Federal stimulus funds prevent deeper state budget cuts
Maybe Congressman Westmoreland should try using his brain instead of a bloodhound. Doggone it.
July 11, 2009
It doesn’t appear as if this story is interesting enough to make it into the public’s consciousness. Or, more likely, it isn’t understood well enough. But if this story from the BBC is correct, it is really bad news.
”Although Dakar then generated a virtual flight plan for AF 447 (Air France flight 447), the centre had no radio or data contact with the flight.
Crucially, the Dakar centre did not appear to follow standard operating procedures when contact with an inbound aircraft cannot be made.
These procedures state that if contact is not made within three minutes following the estimated time of passing above a transfer point, then the receiving sector should inform the exiting sector so that adequate measures can be taken.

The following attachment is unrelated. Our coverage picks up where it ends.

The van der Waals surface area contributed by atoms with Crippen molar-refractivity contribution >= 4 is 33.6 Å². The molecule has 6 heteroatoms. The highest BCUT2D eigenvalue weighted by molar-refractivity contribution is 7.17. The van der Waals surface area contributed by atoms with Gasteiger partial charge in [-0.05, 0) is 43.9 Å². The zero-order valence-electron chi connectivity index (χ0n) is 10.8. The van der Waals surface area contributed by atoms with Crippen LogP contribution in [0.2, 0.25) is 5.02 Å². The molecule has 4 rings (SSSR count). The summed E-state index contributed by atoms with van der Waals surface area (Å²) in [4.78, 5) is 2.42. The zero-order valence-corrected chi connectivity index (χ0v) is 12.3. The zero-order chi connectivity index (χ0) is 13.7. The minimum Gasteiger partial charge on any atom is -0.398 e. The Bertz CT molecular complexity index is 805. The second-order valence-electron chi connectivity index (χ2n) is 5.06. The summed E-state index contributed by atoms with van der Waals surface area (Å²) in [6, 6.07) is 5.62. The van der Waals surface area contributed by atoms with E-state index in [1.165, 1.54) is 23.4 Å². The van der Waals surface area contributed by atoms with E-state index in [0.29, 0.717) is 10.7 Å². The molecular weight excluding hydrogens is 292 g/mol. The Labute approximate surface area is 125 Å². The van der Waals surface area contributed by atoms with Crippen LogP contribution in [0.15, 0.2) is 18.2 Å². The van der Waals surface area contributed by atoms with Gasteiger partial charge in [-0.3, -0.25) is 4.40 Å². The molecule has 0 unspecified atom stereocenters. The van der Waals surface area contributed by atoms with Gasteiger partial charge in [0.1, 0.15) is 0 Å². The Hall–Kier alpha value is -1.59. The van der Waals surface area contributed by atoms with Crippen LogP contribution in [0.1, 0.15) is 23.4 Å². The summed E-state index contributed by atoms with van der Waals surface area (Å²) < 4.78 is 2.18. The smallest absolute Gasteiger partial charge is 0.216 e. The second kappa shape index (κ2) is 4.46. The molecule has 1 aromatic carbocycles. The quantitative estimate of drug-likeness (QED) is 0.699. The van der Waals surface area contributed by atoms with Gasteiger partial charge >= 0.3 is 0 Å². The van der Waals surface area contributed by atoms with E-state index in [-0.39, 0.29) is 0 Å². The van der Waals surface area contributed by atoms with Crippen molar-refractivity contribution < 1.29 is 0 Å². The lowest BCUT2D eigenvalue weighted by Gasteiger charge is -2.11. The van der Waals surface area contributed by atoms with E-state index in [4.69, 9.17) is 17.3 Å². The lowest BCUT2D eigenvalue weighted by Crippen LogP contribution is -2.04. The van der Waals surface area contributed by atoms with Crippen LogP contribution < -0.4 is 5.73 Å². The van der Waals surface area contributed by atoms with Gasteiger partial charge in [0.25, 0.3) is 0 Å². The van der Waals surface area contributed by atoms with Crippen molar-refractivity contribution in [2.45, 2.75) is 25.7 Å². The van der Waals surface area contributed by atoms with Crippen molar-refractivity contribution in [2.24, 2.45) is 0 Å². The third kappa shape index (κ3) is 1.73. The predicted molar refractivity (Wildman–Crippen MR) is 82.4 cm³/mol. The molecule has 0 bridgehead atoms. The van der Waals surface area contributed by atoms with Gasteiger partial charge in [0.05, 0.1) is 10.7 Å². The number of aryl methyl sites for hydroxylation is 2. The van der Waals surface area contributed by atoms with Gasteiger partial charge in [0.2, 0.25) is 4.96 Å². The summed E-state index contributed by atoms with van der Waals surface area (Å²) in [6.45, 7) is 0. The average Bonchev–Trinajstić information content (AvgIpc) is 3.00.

The Dakar shift supervisor only informed Dakar Rescue Control Centre that AF447 was missing at 0741, some 6 hours after generating a virtual flight plan and 5.5 hours after the aircraft should have entered Senegalese controlled airspace. “
Most civilians think air traffic control is nothing more than watching aircraft on radar or through Tower windows and making sure they don’t hit each other. That is just the glamorous part. Just as importantly, controllers are the aviation version of your mother. We’re supposed to watch over the airplanes we’re entrusted with and make sure they get where they are going.
If you’re old enough, think back to a time before kids had cell phones. If your kid went on a trip, the one thing you warned them to do -- over and over again -- was to “call when you get there”. If they didn’t call within a reasonable time of their ETA (Estimated Time of Arrival), Mom started to worry. If she got worried enough, Mom would get on the phone and track them down. If Mom couldn’t find them, she would make Dad get in the car and track them down.